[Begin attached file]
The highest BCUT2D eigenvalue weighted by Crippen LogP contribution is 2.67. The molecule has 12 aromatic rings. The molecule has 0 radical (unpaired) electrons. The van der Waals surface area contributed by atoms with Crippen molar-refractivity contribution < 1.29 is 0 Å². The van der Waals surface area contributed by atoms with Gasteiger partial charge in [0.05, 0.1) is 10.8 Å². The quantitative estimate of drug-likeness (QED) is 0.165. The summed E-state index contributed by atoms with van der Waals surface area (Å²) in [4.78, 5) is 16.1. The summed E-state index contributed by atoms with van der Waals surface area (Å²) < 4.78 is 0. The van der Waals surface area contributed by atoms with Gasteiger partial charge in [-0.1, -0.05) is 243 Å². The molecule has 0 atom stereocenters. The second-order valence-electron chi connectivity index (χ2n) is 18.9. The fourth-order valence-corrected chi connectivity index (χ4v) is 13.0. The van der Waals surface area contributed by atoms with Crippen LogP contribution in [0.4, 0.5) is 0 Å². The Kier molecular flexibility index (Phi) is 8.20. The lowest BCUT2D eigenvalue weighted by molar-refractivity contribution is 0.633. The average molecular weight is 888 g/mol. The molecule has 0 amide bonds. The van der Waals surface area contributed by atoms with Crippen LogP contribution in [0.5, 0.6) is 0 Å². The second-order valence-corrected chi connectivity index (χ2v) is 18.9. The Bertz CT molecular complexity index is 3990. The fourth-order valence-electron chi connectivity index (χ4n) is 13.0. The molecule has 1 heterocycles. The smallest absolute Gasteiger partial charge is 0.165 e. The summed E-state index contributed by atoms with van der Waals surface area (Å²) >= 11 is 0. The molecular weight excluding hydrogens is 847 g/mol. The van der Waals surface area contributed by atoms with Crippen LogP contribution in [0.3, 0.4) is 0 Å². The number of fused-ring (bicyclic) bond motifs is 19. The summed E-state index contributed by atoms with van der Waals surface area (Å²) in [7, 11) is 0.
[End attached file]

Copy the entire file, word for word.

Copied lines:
The highest BCUT2D eigenvalue weighted by Crippen LogP contribution is 2.67. The molecule has 12 aromatic rings. The molecule has 0 radical (unpaired) electrons. The van der Waals surface area contributed by atoms with Crippen molar-refractivity contribution < 1.29 is 0 Å². The van der Waals surface area contributed by atoms with Gasteiger partial charge in [0.05, 0.1) is 10.8 Å². The quantitative estimate of drug-likeness (QED) is 0.165. The summed E-state index contributed by atoms with van der Waals surface area (Å²) in [4.78, 5) is 16.1. The summed E-state index contributed by atoms with van der Waals surface area (Å²) < 4.78 is 0. The van der Waals surface area contributed by atoms with Gasteiger partial charge in [-0.1, -0.05) is 243 Å². The molecule has 0 atom stereocenters. The second-order valence-electron chi connectivity index (χ2n) is 18.9. The fourth-order valence-corrected chi connectivity index (χ4v) is 13.0. The van der Waals surface area contributed by atoms with Crippen LogP contribution in [0.4, 0.5) is 0 Å². The Kier molecular flexibility index (Phi) is 8.20. The lowest BCUT2D eigenvalue weighted by molar-refractivity contribution is 0.633. The average molecular weight is 888 g/mol. The molecule has 0 amide bonds. The van der Waals surface area contributed by atoms with Crippen LogP contribution in [0.5, 0.6) is 0 Å². The second-order valence-corrected chi connectivity index (χ2v) is 18.9. The Bertz CT molecular complexity index is 3990. The fourth-order valence-electron chi connectivity index (χ4n) is 13.0. The molecule has 1 heterocycles. The smallest absolute Gasteiger partial charge is 0.165 e. The summed E-state index contributed by atoms with van der Waals surface area (Å²) >= 11 is 0. The molecular weight excluding hydrogens is 847 g/mol. The van der Waals surface area contributed by atoms with Crippen LogP contribution in [0.3, 0.4) is 0 Å². The number of fused-ring (bicyclic) bond motifs is 19. The summed E-state index contributed by atoms with van der Waals surface area (Å²) in [7, 11) is 0.